Potential Chinese economic growth can reach 5.9% through to 2030
Published: May 10, 2023 11:23 AM Updated: May 10, 2023 11:20 AM
Lujiazui Photo:VCG

Lujiazui Photo:VCG

The key of China's economic work in the coming years will be maintaining stable growth. In order to reach the goal of achieving all-round modernization by 2035, China should secure average yearly GDP growth rate of 4.6 percent. However, China's economic growth rate could likely slide to below 4.6 percent within three years if due reforms are not carried out. Therefore, striving for long-term stable growth should be the focus of future economic work.

How can economic growth be stabilized? There is a need to return to government's role and market economics. The government should foster continuous growth of the market as well as regulate the market well while performing its functions. 

It should be recognized that China's economy remains relatively cold now. Although there was a surge in tourism revenues during the May Day holidays and some rosy data, it cannot be ignored that the current consumer price index (CPI) and the producer price index (PPI) indicates a relatively cold economy.

To heat up the economy, China needs to provide more fiscal help to average consumers. The country should no longer be wedded to the traditional way of boosting infrastructure as there is no longer such ample room for investment in this area. New approaches should be introduced to maintain the confidence of consumers.

For instance, Shanghai recently appropriated 1 billion yuan ($145 million) from local fiscal revenue to subsidize consumers. Preliminary research found that the 1-billion-yuan subsidy can bring additional consumption worth 4 billion yuan, which in turn will create more tax revenues, so in the end, the city's fiscal revenue will rise. The measure can help boost consumers' confidence in the short term.

Second, it may not be as urgent as the need for consumption stimulus, but there should be a restructuring of local finance. After more than a decade of infrastructure construction, local debts have grown to a high level. Excessive local debts are not sustainable. A priority for local governments is debt restructuring.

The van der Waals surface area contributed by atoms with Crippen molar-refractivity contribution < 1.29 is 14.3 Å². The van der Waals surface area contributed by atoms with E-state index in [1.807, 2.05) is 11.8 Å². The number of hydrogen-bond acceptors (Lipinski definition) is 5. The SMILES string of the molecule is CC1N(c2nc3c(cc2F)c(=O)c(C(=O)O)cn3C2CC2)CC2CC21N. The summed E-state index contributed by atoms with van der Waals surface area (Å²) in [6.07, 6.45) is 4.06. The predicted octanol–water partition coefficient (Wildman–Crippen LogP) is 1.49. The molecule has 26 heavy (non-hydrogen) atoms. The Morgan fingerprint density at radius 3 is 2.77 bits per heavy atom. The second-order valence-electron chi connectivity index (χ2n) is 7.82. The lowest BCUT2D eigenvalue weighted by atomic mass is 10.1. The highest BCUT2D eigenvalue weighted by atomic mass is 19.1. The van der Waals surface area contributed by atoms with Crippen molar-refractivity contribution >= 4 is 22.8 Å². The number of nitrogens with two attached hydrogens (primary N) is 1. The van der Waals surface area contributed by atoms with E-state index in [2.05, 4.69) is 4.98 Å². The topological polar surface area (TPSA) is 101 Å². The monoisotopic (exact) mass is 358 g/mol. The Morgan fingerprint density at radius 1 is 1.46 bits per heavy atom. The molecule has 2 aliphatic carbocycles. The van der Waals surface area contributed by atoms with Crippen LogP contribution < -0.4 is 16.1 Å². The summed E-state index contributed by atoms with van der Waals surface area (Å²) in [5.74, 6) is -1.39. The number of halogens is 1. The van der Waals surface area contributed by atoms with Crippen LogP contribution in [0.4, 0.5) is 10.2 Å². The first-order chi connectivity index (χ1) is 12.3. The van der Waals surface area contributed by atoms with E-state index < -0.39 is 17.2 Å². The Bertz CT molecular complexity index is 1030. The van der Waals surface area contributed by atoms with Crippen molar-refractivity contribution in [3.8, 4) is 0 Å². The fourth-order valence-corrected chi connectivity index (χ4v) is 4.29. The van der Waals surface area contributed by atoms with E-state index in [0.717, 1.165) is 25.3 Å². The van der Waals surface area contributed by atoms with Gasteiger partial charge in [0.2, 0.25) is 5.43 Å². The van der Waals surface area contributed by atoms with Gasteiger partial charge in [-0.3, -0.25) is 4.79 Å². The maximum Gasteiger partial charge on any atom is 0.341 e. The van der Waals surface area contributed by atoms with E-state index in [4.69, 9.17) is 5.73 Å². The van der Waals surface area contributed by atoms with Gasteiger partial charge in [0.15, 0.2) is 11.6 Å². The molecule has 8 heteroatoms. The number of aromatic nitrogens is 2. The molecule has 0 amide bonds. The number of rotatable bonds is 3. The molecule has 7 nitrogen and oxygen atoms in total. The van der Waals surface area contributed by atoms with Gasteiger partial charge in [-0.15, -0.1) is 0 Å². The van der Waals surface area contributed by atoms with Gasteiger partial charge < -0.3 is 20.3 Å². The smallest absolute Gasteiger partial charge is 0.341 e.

At the same time, transferring part of the local debt to the central government could also reduce the financing cost and give more space for local governments to focus on maintaining economic and social development.

Third, the government should try to cultivate new markets, including the huge carbon market. Currently, local governments are separately pushing for peak carbon dioxide emissions and achieving carbon neutrality. Nationwide coordination needs to be introduced, which requires a nationwide carbon market. As long as the government adds a little carbon tax in appropriate places, such as crude oil and coal, and gradually increases it, the market will make overall calculations by itself. 

If the carbon market can be launched, a good number of green investment projects will become profitable, which will lure more entrepreneurs and investors to the field. 

Last but not least, a flexible retirement mechanism should be phased in. It is true that China's population is starting to drop, but considering the quality of the population, the level of education and the level of public health, human resources are increasing which will last until 2050. To make good use of China's human resources, a flexible retirement policy is important.

According to our calculations, if the reform measures are put in place promptly, the potential growth rate of the Chinese economy in the decade from 2020 to 2030 will rise to 5.9 percent. 

China's current low inflation shows that the economy has not yet reached its potential growth rate. In the next 10 years, China's potential economic growth rate is expected to reach 4.9 percent if the reforms are successfully implemented. In order for the Chinese economy to maintain long-term growth, the government and the market must work in tandem. 

The article was compiled based on a speech made by Li Daokui, director of the Academic Center for Chinese Economic Practice and Thinking at Tsinghua University, at the Tsinghua PBCSF Chief Economists Forum on Saturday.